The NDR was established in 2006 by the National Board of Health to describe and monitor the occurrence of diabetes in Denmark and provide data for epidemiological research (19). The NDR was established by linking existing nationwide administrative records in the Danish health care system: the National Patient Register, containing hospitals discharge diagnoses since 1994; the National Health Insurance Registry, with information of all services provided by general and specialist practitioners since 1973; and the Register of Medicinal Product Statistics, containing all prescriptions dispensed at Danish pharmacies since 1993. Inclusion criteria for the NDR were as follows: diabetes hospital discharge diagnoses in the National Patient Register defined as ICD-10: DE10–14, DH36.0, DO24, or ICD-8: 249, 250; chiropody for diabetic patients, five blood glucose measurements within 1 year, or two blood glucose measurements per year for 5 consecutive years, registered in the National Health Insurance Registry; or second purchase of insulin or oral glucose-lowering drugs within 6 months, registered in the Register of Medicinal Product Statistics. The results of blood glucose measurements are not included in the NDR. Between 50 and 60% of the patients in NDR met more than one inclusion criterion. It was not possible to distinguish between type 1 and type 2 diabetes from NDR. Because of different dates of initiation of the underlying registers and accumulation of prevalent cases, only incidence values after 1 January 1995 were found to be reliable (19). Thus, the incidence of diabetes was defined as the earliest record in the diabetes register occurring after 1 January 1995, between baseline (1993–1997) and 27 June 2006. In addition to the original NDR definition including all cases, we defined a more strict incidence definition, including only confirmed diabetes, by excluding individuals who were included in the NDR solely because of a blood glucose test, since a number of these people probably did not have diabetes (19).
The Danish AirGIS human exposure modeling system (20) (described in the Supplementary Data) is a validated model (20) used to estimate outdoor levels of nitrogen dioxide (NO2) and nitrogen oxide (NOx) at the residential addresses of the cohort members, who had residential history information available for more than 80% of the time between 1971 and 27 June 2006 (97.4%). Missing values because of missing address or missing geographical coordinates were substituted by the levels calculated for the preceding address or, when the first address was missing, for the subsequent address, giving a complete series of annual mean NO2 and NOx concentrations since 1971. Mean NO2 levels since 1971 (calculated for each year of follow-up) was the main air pollution exposure proxy, but we also included the same measures for NOx (presented in the Supplementary Data), mean NO2 levels since 1991, 1-year mean NO2 at baseline, and 1-year mean NO2 at follow-up, traffic proximity (presence of a major road (density ≥10,000 vehicles/day) within a 50-m radius of the baseline residence, and traffic load (total kilometers driven by vehicles) within a 100-m radius of a baseline residence.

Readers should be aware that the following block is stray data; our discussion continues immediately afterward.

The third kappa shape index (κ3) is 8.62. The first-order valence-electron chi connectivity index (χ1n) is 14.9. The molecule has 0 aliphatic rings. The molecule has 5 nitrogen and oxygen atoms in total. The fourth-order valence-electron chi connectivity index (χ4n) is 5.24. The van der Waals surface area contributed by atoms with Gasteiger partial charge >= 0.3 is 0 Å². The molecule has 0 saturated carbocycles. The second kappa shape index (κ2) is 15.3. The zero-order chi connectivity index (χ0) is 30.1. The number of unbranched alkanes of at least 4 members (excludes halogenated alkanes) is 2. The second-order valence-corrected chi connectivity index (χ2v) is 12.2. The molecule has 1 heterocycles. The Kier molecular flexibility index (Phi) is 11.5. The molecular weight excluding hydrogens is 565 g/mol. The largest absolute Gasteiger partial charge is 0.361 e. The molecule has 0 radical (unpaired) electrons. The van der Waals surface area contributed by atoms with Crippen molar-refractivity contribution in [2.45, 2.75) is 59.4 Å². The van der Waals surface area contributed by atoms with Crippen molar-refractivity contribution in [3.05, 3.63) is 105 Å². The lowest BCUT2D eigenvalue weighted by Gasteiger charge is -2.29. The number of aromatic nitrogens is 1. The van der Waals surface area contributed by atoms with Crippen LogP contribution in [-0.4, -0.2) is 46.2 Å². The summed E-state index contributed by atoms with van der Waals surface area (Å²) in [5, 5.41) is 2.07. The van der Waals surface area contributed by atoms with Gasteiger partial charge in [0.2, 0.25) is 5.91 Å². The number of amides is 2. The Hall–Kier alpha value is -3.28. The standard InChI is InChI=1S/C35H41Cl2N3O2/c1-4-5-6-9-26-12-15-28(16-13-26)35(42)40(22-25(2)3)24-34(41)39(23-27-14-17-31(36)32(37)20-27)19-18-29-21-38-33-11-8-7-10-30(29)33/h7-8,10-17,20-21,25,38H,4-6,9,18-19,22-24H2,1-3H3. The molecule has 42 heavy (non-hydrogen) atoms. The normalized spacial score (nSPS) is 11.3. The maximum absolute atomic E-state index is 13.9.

Cohort members were followed from date of recruitment or 1 January 1995 (start of the NDR) (whichever was last) until date of diabetes, as recorded in NDR, death, emigration, or 27 June 2006 (whichever came first). This was done separately for the two definitions of diabetes.
We used a Cox proportional hazards model to model the diabetes incidence, with age as the underlying timescale. The effects of exposure to NO2 on diabetes incidence was modeled as time-dependent variables and evaluated in several steps, with adjustment for a priori defined confounders: 1) adjusted only for age; 2) additionally adjusted for year (restricted cubic spline), to model the increase in diabetes incidence over follow-up time, and full adjustment for recognized diabetes risk factors: sex, BMI, waist-to-hip ratio, smoking status, smoking duration, smoking intensity, environmental tobacco smoke, educational level, leisure-time physical activity, alcohol intake, fruit consumption, and fat consumption; and 3) additionally adjusted for self-reported hypertension, hypercholesterolemia, and previous myocardial infarction (MI), which are risk factors for diabetes but are also associated with air pollution (6) and thus suspected to be on the biological pathway from air pollution to diabetes. Confounder definition is provided in the Supplementary Data. The potential modifiers of an effect between NO2 and diabetes by selected baseline confounders and comorbid conditions were evaluated by introducing interaction terms into the model and tested by the Wald test. Comorbidity with cardiovascular disease (hypertension, hypercholesterolemia, and MI) was self-reported at baseline, whereas comorbidity with COPD and asthma were defined by hospitalization for COPD or asthma, respectively, before baseline. The results are presented as hazard ratios (HRs) with 95% CIs, per interquartile range (IQR) increase (4.9 μg/m3), estimated with survival library (R 2.9.0 statistical software). The graphical presentation of a functional form of an association between NO2 and confirmed diabetes was produced using restricted cubic spline in the design library (R 2.9.0 statistical software).